Well folks, I spent a lot of time editing and adding some pictures. As a result, I’m a bit stressed about trying to blog the last two and a half weeks. I will work to get in what I can.
From Waitomo we had a day of pasture hiking to Te Kuiti. This was the first hiking day after I hit bottom going into Waitomo (we refer to that section as the cloudy forest now). I was hoping and hoping I would have an easy time getting back on the trail. The views were certainly beautiful. Again, I struggled with the resemblance to Lord of the Rings causing such homesickness; but I kept my head up.
Even though my head was up, it was hard to laugh at the first section of the trail–thousands of gorse (don’t be fooled by the pretty yellow flowers!!!!!) stabbing every inch of my body for hours.
G, having his fancy pants, was mostly unaffected. 😛
I did take the time, though, to have G record what I mean when I tell you the hills here are stupid steep. See below,
But there came an end to the gorse-engrossed section. 🙂 And then things were much more enjoyable. Just beautiful hiking across the countryside.
The day was long, but rewarding. With the open views and great weather, we were able to see and appreciate all the distance we were traveling. There was this sick hill section at the end that was nearly unbelievable. The trail was made specifically to go from a high point to the absolute lowest and then summit the highest hill. We could have gone around. I decided we’d rest before going over. (Notice how very tiny the sheep at the top are)
We did get our first clear views of the coming volcanic range, including Mt. Doom…but we could have gone around.
After a long day of pretty hiking, we arrived in Te Kuiti–the sheering capital of the world.
We went to the grocery store to resupply. We gathered our expensive groceries, ever conscious of the soon-to-set sun. Our sleeping plan was to walk to the southern end of town and ask if we could camp in a yard. At the grocery store, the young gal who was ringing up our groceries started asking about what we were doing. She couldn’t believe we had walked into town and was further amazed that we were going to put all our food into our packs. As we talked about it, the woman behind us in line hesitantly offered to give us a ride to the south end of town. We were very grateful.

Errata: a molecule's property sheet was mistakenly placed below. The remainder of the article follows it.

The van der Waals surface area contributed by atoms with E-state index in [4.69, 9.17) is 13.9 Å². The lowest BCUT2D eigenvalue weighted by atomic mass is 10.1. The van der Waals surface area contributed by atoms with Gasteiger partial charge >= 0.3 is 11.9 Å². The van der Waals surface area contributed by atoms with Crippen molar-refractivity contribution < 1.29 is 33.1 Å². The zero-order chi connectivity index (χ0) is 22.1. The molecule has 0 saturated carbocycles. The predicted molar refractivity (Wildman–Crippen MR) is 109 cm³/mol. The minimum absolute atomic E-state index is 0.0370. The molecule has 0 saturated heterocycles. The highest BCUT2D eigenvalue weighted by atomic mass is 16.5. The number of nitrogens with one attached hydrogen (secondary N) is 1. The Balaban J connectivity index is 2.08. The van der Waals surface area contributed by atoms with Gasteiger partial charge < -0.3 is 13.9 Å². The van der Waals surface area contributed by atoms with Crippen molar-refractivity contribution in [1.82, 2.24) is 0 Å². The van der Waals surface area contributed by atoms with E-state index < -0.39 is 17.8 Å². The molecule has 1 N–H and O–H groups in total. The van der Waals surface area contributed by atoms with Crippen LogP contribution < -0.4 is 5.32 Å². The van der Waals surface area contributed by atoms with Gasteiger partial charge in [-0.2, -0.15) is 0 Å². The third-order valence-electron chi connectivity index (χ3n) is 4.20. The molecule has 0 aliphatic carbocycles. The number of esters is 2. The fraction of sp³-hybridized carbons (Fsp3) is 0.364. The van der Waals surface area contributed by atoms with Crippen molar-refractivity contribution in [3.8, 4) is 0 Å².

She drove us down to the bottom of town and stopped at a park. As we were getting out, she hesitantly offered to let us sleep in her mother’s yard (she was in town staying with her mom) and to drive us back to the south side of town in the morning. We were incredibly grateful and settled back into the car.
Meggie took us to her mom’s house and showed us around. We pitched our tent, sorted our groceries and went into the house to join Meggie and her mom for some milo (hot cocoa).
We passed the evening talking about many things highly relevant to Meggie and her family; it’s amazing how deeply you can step into a stranger’s life with a simple exchange of generosity and kindness.
Meggie took us back to the trail in the morning and we exchanged our bitter sweet good-byes.